revenues (not social security taxes)” “designed
to help aged, blind or other disabled individuals who have
little or no income.” Id.
determining whether the claimant is disabled, the ALJ follows
a five-step sequential evaluation process. 20 C.F.R.
§§ 404.1520(a), 416.920(a). Under this process, the
ALJ must sequentially determine: (1) whether the claimant is
engaged in substantial gainful activity; (2) whether the
claimant has a severe impairment; (3) whether the
claimant's impairment meets or equals a listed
impairment; (4) whether the claimant is able to do his or her
past relevant work; and (5) whether the claimant is able to
do any other work, considering his or her age, education,
work experience, and residual functional capacity
(“RFC”). 20 C.F.R. §§ 404.1520(a)(4),
steps three and four, the ALJ must also assess a
claimant's RFC. RFC is “that which an individual is
still able to do despite the limitations caused by his or her
impairment(s).” Burnett v. Comm'r of Soc. Sec.
Admin., 220 F.3d 112, 121 (3d Cir. 2000) (citations
omitted); see also 20 C.F.R. §§
404.1520(e), 404.1545(a)(1), 416.920(e), 416.945(a)(1). In
making this assessment, the ALJ considers all of the
claimant's medically determinable impairments, including
any non-severe impairment identified by the ALJ at step two
of his or her analysis. 20 C.F.R. §§
steps one through four, the claimant bears the initial burden
of demonstrating the existence of a medically determinable
impairment that prevents him or her from engaging in any of
his or her past relevant work. 42 U.S.C. §§
423(d)(5), 1382c(a)(3)(H)(i) (incorporating 42 U.S.C. §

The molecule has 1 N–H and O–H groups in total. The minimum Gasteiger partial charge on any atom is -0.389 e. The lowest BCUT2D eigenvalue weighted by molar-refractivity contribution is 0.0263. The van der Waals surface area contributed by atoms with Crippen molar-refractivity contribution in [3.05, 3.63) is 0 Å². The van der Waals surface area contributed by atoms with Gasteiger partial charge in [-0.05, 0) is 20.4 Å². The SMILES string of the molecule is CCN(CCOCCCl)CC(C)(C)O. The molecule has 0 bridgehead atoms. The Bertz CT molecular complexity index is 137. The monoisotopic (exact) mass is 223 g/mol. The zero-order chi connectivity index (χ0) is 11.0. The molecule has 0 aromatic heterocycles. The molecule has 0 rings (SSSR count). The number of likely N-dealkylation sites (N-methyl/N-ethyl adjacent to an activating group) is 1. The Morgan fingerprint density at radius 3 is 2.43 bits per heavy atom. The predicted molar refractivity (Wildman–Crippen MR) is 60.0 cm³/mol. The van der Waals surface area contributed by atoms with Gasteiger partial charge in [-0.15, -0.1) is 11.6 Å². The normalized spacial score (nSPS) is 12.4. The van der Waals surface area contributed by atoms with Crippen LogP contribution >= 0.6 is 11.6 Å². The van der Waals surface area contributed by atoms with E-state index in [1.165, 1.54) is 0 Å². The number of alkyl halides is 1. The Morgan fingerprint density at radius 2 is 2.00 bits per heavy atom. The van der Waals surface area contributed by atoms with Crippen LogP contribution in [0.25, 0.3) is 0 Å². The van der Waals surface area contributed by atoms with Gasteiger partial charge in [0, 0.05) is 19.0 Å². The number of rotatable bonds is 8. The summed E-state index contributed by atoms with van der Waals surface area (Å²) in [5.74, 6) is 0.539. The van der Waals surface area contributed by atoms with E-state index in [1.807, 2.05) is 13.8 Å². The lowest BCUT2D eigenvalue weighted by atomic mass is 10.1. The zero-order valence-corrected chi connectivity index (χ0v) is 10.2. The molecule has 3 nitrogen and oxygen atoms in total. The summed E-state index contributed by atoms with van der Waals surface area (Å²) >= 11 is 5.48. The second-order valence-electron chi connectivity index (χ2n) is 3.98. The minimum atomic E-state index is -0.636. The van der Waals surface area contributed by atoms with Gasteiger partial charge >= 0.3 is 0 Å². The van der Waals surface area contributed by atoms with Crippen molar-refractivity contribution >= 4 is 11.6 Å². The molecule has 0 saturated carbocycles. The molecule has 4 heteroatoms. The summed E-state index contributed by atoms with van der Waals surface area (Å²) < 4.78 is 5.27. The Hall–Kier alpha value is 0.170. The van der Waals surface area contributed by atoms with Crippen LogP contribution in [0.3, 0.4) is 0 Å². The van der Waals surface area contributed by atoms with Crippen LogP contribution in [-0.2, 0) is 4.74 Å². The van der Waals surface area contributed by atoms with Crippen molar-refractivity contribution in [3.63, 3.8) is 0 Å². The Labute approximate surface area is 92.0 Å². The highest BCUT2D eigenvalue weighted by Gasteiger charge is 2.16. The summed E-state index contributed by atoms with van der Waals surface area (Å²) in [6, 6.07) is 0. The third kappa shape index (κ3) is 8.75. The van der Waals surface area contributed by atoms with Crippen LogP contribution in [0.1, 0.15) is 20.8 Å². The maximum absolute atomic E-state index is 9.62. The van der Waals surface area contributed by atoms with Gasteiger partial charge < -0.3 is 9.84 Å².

423(d)(5) by reference); 20 C.F.R. §§ 404.1512,
416.912; Mason, 994 F.2d at 1064. Once the
claimant meets this burden, the burden shifts to the
Commissioner at step five to show that jobs exist in
significant number in the national economy that the claimant
could perform and that are consistent with the claimant's
age, education, work experience, and RFC. 20 C.F.R.
§§ 404.1512(f), 416.912(f); Mason, 994
F.2d at 1064.
ALJ's disability determination must also meet certain
basic substantive requisites. Most significant among these
legal benchmarks is a requirement that the ALJ adequately
explain the legal and factual basis for the disability
determination. Thus, in order to facilitate review of the
decision under the substantial evidence standard, the
ALJ's decision must provide “a clear and
satisfactory explication of the basis on which” his or
her decision rests. Cotter v. Harris, 642 F.2d 700,
704 (3d Cir. 1981). Conflicts in the evidence must be
resolved, and the ALJ must indicate which evidence was
accepted, which evidence was rejected, and the reasons for
rejecting certain evidence. Id. at 706-707. In other
words, “[t]he ALJ must indicate in his decision which
evidence he has rejected and which he is relying on as the
basis for his finding.” Schaudeck v. Comm'r of
Soc. Sec. Admin., 181 F.3d 429, 433 (3d Cir. 1999).
The ALJ's Decision Denying Mr. Aitkins's
August 12, 2015, the ALJ denied Mr. Aitkins's claims for
the sequential-evaluation process, the ALJ determined that
Mr. Aitkins was not disabled within the ...